It was also during this time that my world started getting darker around the edges. I thought if I could quit drinking whenever I wanted, then I must deserve all the negative consequences that came with my blackouts. I figured I must be a terrible person who didn’t care about anyone else and didn’t deserve anyone’s compassion. I hated the person I was when I was drunk and the feeling that I would never live up to my potential. I quit drinking for graduate school thinking it would help, but my chest just got tighter until I felt like I couldn’t breathe. I was going to crack. Instead I went to mental health counseling and a 12-step peer support program and they saved my life.

I started learning so much. I learned I have an anxiety disorder, and got some tools to help cope with it. I learned that blacking out isn’t normal, and binge drinking* is an alcohol use disorder just like physical dependence on alcohol is, and that alcohol use disorder is not a moral failing but a chronic disease. I learned that youth who begin drinking in their teens are five times more likely to develop a problem with alcohol later in life. I learned that I didn’t need to keep all my secrets to myself and that sharing my experiences helps me to feel better. I learned that my mistakes don’t define me, and how to own up to them and make things right. I learned not to take myself quite so seriously. Maybe most importantly, I learned I wasn’t alone. 

I also learned that addiction is a disease of isolation, one that will continually try to convince a person they don’t have it. It’s a disease  that will lie dormant for years, just waiting for the opportunity to resurface. My sobriety is a blessing and a gift, but it’s not free. The first years took constant work – learning how to feel feelings and express them appropriately, how to change the way I felt in healthy ways like running or writing poems, learning how to ask for help.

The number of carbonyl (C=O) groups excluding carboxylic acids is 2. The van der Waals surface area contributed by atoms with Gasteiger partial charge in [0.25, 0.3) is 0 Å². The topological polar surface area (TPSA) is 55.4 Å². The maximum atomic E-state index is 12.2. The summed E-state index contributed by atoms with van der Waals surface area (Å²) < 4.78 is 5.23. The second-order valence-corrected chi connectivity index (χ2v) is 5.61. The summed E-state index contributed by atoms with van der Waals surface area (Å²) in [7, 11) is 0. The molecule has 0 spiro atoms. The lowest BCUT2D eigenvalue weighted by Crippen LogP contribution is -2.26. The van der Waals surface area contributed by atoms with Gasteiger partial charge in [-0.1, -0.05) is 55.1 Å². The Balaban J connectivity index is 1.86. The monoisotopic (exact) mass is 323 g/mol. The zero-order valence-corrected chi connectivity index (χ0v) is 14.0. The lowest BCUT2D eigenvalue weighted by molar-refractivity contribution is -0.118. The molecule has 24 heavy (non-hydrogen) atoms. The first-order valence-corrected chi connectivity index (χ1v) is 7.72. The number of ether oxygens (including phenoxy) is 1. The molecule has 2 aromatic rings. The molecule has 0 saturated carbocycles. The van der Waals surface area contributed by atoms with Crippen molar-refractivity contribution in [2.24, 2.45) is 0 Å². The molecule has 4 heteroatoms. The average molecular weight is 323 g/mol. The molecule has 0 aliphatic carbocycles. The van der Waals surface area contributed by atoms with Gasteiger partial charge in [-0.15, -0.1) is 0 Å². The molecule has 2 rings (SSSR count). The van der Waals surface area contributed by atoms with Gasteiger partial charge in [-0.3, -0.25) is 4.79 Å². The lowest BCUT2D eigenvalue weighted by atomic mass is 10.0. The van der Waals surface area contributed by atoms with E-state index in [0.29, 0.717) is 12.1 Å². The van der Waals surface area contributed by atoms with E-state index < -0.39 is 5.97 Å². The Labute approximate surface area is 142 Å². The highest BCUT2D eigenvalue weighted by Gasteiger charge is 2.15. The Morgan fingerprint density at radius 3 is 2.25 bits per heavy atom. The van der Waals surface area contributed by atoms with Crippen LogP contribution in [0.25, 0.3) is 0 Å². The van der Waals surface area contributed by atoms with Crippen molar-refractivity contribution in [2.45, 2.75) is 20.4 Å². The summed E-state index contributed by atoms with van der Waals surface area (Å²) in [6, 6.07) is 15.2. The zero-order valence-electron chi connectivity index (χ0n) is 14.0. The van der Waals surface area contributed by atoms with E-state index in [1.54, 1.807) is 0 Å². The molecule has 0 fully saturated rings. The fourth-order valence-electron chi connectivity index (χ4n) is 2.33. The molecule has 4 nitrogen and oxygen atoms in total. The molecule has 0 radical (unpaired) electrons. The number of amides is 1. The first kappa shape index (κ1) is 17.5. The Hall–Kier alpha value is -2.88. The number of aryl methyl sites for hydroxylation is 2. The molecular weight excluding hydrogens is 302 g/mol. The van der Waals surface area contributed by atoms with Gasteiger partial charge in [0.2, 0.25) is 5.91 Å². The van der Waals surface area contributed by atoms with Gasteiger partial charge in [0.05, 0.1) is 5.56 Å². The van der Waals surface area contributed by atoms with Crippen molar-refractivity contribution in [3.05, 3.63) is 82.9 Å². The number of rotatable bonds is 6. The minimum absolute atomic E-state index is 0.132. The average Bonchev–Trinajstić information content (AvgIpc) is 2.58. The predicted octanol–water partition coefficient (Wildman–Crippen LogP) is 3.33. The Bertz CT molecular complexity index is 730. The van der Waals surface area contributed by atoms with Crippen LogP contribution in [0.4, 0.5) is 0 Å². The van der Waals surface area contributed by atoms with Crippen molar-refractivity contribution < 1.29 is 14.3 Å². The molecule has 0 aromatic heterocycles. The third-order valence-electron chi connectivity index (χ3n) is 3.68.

It’s easier now. I haven’t craved alcohol for years. Plus, it’s becoming kind of hip to be sober, and the sparkling water rage that’s sweeping the nation is really upping my options when out on the town. It’s so easy for me to see all the benefits of my substance-free life: getting to be fully present and experience my emotions; being a reliable sister/daughter/friend/aunt; getting to work at a job where I can bring my full self to the table and strive to help others impacted by alcohol. I’m not saying no one should ever drink — that’s for every adult to decide for themselves. I’m just saying I know I am better to myself and everyone around me when I abstain.

My life today isn’t perfect. I still struggle through sad times, I can be quick to anger, and I worry about the future. But I never have to drink over it, and I never have to get through it alone. I am endlessly grateful for every step of my journey and all the support I have had along the way. Thank you.

*Binge drinking is defined by the Centers for Disease Control and Prevention as 4 or more drinks in one sitting for a woman, 5 or more drinks in one sitting for a man. Heavy drinking is defined as more than seven drinks per week for women, more than 14 drinks per week for men. The disparity is based on the different ways male and female bodies store fat and water. Sorry for the binary, the science is lagging.

You can watch her personal story of recovery here, along with many others’.